Steve Gardner, litigation director at the Center for Science in the Public Interest, said the agreement announced Thursday meant his group would not move ahead with a lawsuit it had planned to file against Pfizer.
"In our view, labels for Centrum Ultra Women's and Centrum Silver Women's multivitamin supplements stated those products supported 'breast health,' while labels for Centrum Ultra Men's and Centrum Silver Ultra Men's stated those products supported 'colon health,'" Gardner said in a statement. "Those claims of breast and colon health implied that the supplements would prevent breast and colon cancer -- disease prevention claims that supplement manufacturers can't legally make."
Centrum said in, part, that the presence of vitamin D in all of those products were the basis for those claims, Gardner said.
"For many consumers, a daily multivitamin is an inexpensive insurance policy to make sure that one's getting the recommended daily amounts of important vitamins and minerals," Gardner said. "On labels and advertising for Centrum products that bear a claim for 'heart health,' Pfizer Consumer Healthcare would add clarifying language that the products are 'not a replacement for cholesterol-lowering drugs.'"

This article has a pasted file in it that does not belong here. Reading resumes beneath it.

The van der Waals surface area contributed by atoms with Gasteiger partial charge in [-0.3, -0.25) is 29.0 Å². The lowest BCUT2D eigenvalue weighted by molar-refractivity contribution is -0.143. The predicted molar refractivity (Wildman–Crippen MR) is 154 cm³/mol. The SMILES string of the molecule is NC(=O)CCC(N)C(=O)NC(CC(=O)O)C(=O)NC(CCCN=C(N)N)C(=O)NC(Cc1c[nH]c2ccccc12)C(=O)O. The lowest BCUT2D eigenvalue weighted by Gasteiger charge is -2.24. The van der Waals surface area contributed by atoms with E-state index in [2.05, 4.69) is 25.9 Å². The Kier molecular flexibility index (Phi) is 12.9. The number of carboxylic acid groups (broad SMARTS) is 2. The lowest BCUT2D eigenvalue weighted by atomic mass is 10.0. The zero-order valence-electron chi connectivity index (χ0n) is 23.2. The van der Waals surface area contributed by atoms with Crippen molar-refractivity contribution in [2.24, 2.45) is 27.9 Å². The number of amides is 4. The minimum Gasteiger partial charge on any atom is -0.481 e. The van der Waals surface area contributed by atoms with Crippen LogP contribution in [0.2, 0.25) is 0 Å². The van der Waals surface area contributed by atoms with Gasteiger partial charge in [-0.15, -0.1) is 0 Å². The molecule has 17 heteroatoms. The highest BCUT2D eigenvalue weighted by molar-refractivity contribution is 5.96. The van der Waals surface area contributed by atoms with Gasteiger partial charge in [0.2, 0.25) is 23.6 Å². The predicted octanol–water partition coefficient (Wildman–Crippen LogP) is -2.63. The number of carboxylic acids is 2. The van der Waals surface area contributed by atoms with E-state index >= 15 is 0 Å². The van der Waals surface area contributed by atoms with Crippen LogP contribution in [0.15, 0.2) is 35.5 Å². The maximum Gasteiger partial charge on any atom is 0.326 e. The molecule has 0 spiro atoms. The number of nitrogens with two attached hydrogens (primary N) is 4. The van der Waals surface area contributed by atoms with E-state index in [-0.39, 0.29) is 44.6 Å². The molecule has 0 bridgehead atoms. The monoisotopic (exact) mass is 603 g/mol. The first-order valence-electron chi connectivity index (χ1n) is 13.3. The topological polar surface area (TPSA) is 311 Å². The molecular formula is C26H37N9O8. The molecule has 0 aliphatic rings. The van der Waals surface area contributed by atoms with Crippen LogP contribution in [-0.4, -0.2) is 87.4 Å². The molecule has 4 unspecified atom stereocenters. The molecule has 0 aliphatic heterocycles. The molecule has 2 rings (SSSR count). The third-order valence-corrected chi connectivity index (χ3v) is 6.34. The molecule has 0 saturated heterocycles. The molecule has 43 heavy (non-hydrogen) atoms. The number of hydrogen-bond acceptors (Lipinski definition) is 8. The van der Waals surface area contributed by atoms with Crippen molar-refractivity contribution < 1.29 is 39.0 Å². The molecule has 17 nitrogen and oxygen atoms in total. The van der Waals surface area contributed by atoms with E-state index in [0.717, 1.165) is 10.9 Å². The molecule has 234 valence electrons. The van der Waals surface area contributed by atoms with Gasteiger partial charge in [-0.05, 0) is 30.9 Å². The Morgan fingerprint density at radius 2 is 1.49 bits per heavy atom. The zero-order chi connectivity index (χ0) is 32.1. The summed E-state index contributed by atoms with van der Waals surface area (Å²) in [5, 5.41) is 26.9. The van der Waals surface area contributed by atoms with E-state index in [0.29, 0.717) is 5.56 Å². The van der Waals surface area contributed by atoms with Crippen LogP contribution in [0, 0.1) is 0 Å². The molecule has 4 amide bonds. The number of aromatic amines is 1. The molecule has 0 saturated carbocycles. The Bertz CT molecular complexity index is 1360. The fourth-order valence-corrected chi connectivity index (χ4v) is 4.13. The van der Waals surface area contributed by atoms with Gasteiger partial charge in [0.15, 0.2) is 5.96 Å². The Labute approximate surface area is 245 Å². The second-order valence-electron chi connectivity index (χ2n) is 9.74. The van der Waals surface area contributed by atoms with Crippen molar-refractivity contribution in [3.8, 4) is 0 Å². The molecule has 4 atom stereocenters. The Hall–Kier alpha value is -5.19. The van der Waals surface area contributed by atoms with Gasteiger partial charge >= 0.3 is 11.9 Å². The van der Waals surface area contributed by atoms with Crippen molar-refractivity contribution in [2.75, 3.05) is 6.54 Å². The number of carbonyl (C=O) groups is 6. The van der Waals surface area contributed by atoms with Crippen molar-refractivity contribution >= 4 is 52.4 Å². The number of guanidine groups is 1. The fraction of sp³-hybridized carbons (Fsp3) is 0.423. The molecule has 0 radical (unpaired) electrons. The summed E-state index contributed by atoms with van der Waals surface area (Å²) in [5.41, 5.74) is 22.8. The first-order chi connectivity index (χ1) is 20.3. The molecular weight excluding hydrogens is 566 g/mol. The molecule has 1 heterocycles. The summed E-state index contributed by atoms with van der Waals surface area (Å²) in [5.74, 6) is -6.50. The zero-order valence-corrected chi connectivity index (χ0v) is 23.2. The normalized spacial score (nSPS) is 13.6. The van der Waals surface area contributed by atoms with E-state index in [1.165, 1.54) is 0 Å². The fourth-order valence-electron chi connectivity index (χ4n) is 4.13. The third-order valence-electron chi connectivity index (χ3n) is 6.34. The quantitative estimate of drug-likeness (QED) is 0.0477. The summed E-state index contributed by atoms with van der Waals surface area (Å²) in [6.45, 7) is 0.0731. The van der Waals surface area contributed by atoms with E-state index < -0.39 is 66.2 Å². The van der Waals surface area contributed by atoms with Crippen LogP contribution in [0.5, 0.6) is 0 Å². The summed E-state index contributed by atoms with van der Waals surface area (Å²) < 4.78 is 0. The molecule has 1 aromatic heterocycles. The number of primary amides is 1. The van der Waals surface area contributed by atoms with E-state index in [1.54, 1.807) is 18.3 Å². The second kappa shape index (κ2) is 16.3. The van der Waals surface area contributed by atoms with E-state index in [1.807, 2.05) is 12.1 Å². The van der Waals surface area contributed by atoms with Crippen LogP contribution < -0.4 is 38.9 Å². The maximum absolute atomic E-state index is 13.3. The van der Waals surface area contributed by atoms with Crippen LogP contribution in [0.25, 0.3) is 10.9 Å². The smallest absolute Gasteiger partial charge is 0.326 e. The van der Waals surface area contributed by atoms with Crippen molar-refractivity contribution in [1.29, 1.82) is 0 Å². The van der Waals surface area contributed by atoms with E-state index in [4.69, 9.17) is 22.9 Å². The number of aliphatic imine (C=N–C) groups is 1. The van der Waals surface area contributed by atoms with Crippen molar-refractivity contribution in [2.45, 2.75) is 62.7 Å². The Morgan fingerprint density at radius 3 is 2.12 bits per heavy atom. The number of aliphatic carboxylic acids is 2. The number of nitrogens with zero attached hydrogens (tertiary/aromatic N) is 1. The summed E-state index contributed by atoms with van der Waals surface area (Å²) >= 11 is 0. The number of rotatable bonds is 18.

Centrum products saying they provide an energy boost, would now say they help support metabolic function, Gardner said.
"Although Pfizer disagrees with our position, we are pleased with the collaborative spirit with which Pfizer was willing to discuss our concerns and resolve them without resorting to litigation," Gardner said.
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